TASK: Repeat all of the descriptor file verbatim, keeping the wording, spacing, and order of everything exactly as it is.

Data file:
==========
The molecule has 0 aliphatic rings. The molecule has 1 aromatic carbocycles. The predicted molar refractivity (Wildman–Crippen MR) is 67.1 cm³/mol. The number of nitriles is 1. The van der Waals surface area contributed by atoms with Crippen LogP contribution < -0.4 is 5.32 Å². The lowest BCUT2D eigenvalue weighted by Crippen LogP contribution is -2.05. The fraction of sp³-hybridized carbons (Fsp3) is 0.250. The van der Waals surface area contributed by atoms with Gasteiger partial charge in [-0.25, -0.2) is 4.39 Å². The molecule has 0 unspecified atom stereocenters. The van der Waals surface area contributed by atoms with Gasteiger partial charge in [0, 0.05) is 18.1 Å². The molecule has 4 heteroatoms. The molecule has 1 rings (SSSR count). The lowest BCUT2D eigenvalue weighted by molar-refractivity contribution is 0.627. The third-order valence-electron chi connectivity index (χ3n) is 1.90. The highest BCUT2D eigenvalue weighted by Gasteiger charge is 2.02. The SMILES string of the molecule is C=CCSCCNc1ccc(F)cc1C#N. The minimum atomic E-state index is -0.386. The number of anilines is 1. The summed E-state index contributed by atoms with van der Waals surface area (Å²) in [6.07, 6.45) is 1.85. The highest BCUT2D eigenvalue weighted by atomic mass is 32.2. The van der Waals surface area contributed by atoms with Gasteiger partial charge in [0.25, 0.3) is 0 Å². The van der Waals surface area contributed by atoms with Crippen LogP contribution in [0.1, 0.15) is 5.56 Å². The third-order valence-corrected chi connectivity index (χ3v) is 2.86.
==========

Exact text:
The molecule has 0 aliphatic rings. The molecule has 1 aromatic carbocycles. The predicted molar refractivity (Wildman–Crippen MR) is 67.1 cm³/mol. The number of nitriles is 1. The van der Waals surface area contributed by atoms with Crippen LogP contribution < -0.4 is 5.32 Å². The lowest BCUT2D eigenvalue weighted by Crippen LogP contribution is -2.05. The fraction of sp³-hybridized carbons (Fsp3) is 0.250. The van der Waals surface area contributed by atoms with Gasteiger partial charge in [-0.25, -0.2) is 4.39 Å². The molecule has 0 unspecified atom stereocenters. The van der Waals surface area contributed by atoms with Gasteiger partial charge in [0, 0.05) is 18.1 Å². The molecule has 4 heteroatoms. The molecule has 1 rings (SSSR count). The lowest BCUT2D eigenvalue weighted by molar-refractivity contribution is 0.627. The third-order valence-electron chi connectivity index (χ3n) is 1.90. The highest BCUT2D eigenvalue weighted by Gasteiger charge is 2.02. The SMILES string of the molecule is C=CCSCCNc1ccc(F)cc1C#N. The minimum atomic E-state index is -0.386. The number of anilines is 1. The summed E-state index contributed by atoms with van der Waals surface area (Å²) in [6.07, 6.45) is 1.85. The highest BCUT2D eigenvalue weighted by atomic mass is 32.2. The van der Waals surface area contributed by atoms with Gasteiger partial charge in [0.25, 0.3) is 0 Å². The van der Waals surface area contributed by atoms with Crippen LogP contribution in [0.1, 0.15) is 5.56 Å². The third-order valence-corrected chi connectivity index (χ3v) is 2.86.